MM: I think the most important things really are that you read. That’s extremely important; you can learn so much just by picking up books. And in this day and age, everything you can watch on the internet. I mean, it’s changed immensely. But originally, it was always reading, traveling was huge, and then I think schooling is important, to a degree — especially if you want to end up in this business as an owner or a manager.
FFF: Do you recommend going to culinary school?
MM: I think culinary school helps. But I don’t think you have to. I think there’s a lot of us that haven’t gone to culinary school, but I think culinary school really rounds you. It’s just not everything about cooking. I think it’s the whole program, and it is a science and, you know, there’s quite a few applications and very important classes.
FFF: You went to FIU?
MM: I went to SUNY (State University of New York) at Morrisville, and then I finished at FIU in the hotel school.
FFF: So back to new chefs coming into the industry. Do you have any recommendations for them to get involved in the chef community?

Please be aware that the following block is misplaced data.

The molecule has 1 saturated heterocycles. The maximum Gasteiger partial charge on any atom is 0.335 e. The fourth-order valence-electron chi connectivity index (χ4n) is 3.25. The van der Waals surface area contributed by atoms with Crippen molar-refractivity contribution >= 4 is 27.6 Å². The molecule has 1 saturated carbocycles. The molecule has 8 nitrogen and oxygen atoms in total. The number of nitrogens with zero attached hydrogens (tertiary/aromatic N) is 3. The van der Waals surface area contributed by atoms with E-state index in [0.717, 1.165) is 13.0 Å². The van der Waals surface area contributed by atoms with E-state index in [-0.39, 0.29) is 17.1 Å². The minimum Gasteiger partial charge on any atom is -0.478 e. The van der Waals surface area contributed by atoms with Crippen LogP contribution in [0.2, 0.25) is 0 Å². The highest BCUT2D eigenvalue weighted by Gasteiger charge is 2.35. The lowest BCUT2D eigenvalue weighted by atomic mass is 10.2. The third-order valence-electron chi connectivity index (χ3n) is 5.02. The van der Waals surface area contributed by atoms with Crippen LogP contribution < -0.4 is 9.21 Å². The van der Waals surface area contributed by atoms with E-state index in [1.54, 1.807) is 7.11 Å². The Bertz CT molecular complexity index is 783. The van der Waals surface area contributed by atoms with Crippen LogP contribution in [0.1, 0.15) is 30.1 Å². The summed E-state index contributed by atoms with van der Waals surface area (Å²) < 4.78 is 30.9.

MM: You need to get involved. Whether it’s with the local charities or S.O.S (Share Our Strength), it’s hard to just stay in a restaurant. I think you need to be part of the community and participate; get to know others’ shops and see what’s happening in your area. Really pay attention.
FFF: As we move into season, what are you most looking forward to?
MM: Our local greens. Right now, I mean with this heat and everything that’s going on in the country, a lot of our produce and products are looking absolutely terrible. And I think once we get into our growing season, you know all the farms around that produce great products. We work with Jodi Swank (at Swank Farm) quite a bit and with a few other farms.
FFF: What about your seafood? Where do you get that from?
MM: Quite a few people. I mean, that’s a phone call, and every day, it’s “What did you catch?” You know what looks best, and you know it’s going back if it’s not perfectly fresh. I have generally three or four companies that I work with. So it’s the phone calls, and they pretty much know our standards.
The late-afternoon call, early evening, and they’ll say “Here’s what came in, and here’s what you should have on your menu.” We take it from there. Seafood is not always standardized. We change things quite a bit, so we’re looking for the best product that we can really put on the table.
FFF: Who’s helped you get to the place you are now?